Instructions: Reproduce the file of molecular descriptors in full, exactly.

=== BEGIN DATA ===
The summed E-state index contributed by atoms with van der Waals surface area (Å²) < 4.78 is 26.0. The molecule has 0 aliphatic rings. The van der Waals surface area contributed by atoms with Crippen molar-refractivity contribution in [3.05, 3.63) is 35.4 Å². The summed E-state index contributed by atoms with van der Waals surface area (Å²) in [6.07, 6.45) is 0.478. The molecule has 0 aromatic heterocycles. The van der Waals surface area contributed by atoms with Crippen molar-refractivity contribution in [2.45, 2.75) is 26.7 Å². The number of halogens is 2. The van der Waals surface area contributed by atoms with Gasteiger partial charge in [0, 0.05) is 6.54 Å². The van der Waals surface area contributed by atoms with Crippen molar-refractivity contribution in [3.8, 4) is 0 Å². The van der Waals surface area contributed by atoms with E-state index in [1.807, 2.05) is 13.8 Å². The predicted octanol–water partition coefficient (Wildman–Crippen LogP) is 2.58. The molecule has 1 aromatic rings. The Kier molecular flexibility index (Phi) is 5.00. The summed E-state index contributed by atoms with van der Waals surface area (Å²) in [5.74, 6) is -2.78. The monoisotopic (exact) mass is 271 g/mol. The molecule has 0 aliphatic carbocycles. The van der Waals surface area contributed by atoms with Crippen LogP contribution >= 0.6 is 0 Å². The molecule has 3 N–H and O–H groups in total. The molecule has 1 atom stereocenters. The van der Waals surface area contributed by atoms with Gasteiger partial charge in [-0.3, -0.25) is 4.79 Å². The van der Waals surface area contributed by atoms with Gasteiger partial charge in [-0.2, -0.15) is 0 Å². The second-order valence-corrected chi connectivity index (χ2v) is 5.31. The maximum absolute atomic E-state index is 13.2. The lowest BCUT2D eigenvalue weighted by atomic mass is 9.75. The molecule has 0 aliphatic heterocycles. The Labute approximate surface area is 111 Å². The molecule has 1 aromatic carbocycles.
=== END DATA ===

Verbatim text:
The summed E-state index contributed by atoms with van der Waals surface area (Å²) < 4.78 is 26.0. The molecule has 0 aliphatic rings. The van der Waals surface area contributed by atoms with Crippen molar-refractivity contribution in [3.05, 3.63) is 35.4 Å². The summed E-state index contributed by atoms with van der Waals surface area (Å²) in [6.07, 6.45) is 0.478. The molecule has 0 aromatic heterocycles. The van der Waals surface area contributed by atoms with Crippen molar-refractivity contribution in [2.45, 2.75) is 26.7 Å². The number of halogens is 2. The van der Waals surface area contributed by atoms with Gasteiger partial charge in [0, 0.05) is 6.54 Å². The van der Waals surface area contributed by atoms with Crippen molar-refractivity contribution in [3.8, 4) is 0 Å². The van der Waals surface area contributed by atoms with E-state index in [1.807, 2.05) is 13.8 Å². The predicted octanol–water partition coefficient (Wildman–Crippen LogP) is 2.58. The molecule has 1 aromatic rings. The Kier molecular flexibility index (Phi) is 5.00. The summed E-state index contributed by atoms with van der Waals surface area (Å²) in [5.74, 6) is -2.78. The monoisotopic (exact) mass is 271 g/mol. The molecule has 0 aliphatic carbocycles. The van der Waals surface area contributed by atoms with Crippen LogP contribution >= 0.6 is 0 Å². The molecule has 3 N–H and O–H groups in total. The molecule has 1 atom stereocenters. The van der Waals surface area contributed by atoms with Gasteiger partial charge in [-0.3, -0.25) is 4.79 Å². The van der Waals surface area contributed by atoms with Gasteiger partial charge in [-0.2, -0.15) is 0 Å². The second-order valence-corrected chi connectivity index (χ2v) is 5.31. The maximum absolute atomic E-state index is 13.2. The lowest BCUT2D eigenvalue weighted by atomic mass is 9.75. The molecule has 0 aliphatic heterocycles. The Labute approximate surface area is 111 Å². The molecule has 1 aromatic carbocycles.